Mike McGowan, a former Nevada Wolf Pack football player and beloved member of the Sparks High community, died Sunday of heart failure. He was 60.
"As someone once said to me, 'If you don't like Mike McGowan, you don't like anybody,'" Sparks High principal Kevin Carroll told Nevada Sports Net on Wednesday. "He was likeable, humble, a hard worker. There was nobody who didn't like Mike. He was kind of an icon on campus."
McGowan was a four-year letter winner at defensive tackle at Nevada from 1977-1981, playing alongside future NFL star Charles Mann. During his four active seasons, Nevada went 34-12, with McGowan playing on the first Wolf Pack team to reach the Division I-AA playoffs, the 1978 squad that lost to Massachusetts, 44-21. His 1979 team also reached the playoffs where it lost to Eastern Kentucky, 33-30, in double overtime in a game in which Nevada rallied from a 23-3 fourth-quarter deficit to force overtime.
McGowan was on the Wolf Pack's first Big Sky team as Nevada made the jump from DI-AA independent to an affiliated conference. His 1978 team went 11-0 in the regular season and reached No. 1 in the nation for the first time in program history. Equal to his time spent on the field was his time spent getting the field ready for others. Since 2007, he worked at Sparks High as the school's head groundskeeper, Carroll said.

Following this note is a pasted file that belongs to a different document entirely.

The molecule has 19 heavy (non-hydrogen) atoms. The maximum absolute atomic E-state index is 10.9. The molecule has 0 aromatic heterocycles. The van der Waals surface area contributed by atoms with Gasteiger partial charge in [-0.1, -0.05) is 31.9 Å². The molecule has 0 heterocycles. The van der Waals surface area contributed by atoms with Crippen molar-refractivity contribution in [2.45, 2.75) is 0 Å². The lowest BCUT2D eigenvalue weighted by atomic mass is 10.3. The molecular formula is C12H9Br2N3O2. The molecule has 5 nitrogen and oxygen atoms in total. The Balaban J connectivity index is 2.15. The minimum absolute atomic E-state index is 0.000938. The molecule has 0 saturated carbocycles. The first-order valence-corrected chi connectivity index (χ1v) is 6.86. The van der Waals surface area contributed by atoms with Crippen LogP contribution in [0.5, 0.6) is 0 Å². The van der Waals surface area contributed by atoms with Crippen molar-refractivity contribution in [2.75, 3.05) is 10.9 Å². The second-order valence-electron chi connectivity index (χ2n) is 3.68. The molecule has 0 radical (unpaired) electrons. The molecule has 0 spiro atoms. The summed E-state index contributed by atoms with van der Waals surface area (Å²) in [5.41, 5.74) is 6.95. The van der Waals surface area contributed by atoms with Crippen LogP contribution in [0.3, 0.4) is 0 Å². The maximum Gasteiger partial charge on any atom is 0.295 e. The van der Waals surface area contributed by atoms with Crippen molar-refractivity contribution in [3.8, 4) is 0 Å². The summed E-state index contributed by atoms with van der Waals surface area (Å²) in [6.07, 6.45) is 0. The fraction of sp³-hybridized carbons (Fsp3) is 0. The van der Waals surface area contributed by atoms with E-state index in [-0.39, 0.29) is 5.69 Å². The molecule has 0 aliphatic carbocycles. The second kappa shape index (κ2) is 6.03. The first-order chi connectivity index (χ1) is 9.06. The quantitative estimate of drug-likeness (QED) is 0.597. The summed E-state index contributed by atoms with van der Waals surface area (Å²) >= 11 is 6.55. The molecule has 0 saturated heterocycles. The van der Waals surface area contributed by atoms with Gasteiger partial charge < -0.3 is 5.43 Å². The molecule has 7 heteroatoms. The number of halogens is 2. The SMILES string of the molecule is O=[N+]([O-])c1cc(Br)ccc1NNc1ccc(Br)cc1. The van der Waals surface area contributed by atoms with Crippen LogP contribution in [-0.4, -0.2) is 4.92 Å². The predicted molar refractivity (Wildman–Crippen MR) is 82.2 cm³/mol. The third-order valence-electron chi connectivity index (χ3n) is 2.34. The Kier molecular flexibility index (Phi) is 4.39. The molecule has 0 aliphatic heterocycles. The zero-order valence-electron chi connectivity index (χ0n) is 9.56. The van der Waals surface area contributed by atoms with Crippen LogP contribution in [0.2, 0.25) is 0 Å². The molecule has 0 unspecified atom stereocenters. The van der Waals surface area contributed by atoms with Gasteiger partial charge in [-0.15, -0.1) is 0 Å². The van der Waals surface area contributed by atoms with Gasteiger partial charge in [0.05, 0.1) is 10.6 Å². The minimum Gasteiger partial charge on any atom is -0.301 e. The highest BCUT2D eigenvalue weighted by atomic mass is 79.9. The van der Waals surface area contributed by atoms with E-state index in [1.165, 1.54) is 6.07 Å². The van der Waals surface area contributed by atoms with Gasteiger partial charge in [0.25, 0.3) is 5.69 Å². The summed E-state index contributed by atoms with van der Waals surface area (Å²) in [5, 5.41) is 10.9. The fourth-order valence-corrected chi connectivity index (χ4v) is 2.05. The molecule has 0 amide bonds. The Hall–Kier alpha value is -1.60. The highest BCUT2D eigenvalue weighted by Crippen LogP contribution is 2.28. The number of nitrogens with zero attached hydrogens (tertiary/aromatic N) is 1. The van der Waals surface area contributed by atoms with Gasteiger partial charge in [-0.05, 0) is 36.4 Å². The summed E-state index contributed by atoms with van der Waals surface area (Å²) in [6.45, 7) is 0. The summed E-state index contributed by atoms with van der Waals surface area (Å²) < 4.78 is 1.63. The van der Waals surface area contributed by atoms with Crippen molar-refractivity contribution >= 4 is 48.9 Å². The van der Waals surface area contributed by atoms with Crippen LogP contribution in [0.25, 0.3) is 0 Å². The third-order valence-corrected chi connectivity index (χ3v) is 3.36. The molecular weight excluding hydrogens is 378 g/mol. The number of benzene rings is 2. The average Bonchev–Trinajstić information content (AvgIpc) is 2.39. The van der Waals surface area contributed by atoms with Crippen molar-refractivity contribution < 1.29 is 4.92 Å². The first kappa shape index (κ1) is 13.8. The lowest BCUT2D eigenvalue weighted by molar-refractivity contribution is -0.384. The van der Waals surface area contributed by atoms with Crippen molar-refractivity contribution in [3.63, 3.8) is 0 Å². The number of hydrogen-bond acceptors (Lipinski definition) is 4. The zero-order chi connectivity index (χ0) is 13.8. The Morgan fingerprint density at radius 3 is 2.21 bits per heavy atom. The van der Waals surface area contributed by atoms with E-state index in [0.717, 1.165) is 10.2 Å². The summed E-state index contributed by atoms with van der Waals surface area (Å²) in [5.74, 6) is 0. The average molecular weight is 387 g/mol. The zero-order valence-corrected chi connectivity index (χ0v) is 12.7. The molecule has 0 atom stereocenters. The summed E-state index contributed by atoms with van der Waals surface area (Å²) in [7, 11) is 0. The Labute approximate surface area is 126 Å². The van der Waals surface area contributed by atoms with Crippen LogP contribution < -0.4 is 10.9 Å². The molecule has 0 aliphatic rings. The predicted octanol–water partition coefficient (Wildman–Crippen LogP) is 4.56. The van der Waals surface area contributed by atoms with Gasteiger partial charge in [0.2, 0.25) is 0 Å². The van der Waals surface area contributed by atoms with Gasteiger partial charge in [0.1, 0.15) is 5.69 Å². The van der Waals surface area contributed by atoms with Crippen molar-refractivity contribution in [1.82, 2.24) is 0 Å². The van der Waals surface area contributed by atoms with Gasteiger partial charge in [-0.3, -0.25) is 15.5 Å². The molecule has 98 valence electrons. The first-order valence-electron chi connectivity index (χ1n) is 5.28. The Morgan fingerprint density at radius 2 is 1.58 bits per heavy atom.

"He was extremely instrumental in maintaining the athletic fields," Carroll said. "He took a lot of pride in that, especially the football field. He did a lot around campus keeping our campus clean and safe and making it a welcoming environment for all of our students."
Carroll, who played football at Reed High in the 1980s when McGowan was a Raiders assistant coach, said McGowan was a great coach and mentor, especially for the school's athletes.
"If you ask the kids, he was a great guy, always talking to the kids, and especially the athletes since he was working on their fields quite a bit," Carroll said. "He also had a really good relationship with the coaches as well. They loved everything he did for them."
McGowan was especially proud of his children, which included daughter, Brianne, arguably the best softball player in the state's history. Brianne led Wooster to four straight state titles and was the 2002 Gatorade National Player of the Year. Playing for Oregon State from 2004-07, she was the Pac-10 Pitcher of the Year in 2005 and led the team to the Women's College World Series in 2006. Also an elite hitter, she was a two-time college All-American. She won a gold medal with Team USA at the 2007 World University Games and was a member of the 2004 USA Junior Olympic team. Brianne has served as Nevada's pitching coach since 2017.
"He talked about her all the time," Carroll said. "He was a proud dad, especially when she got the job at UNR."
Carroll said it has been a quiet few days on the grounds as Sparks High without McGowan, but that his time at the school will be long remembered.
"He's going to be missed, definitely missed," Carroll said. "When I announced his passing, I was touched and really surprised at the response from the students. They kept coming up to me saying, 'I'm sorry' and 'What a good guy he was.' He left an impact on a lot of people."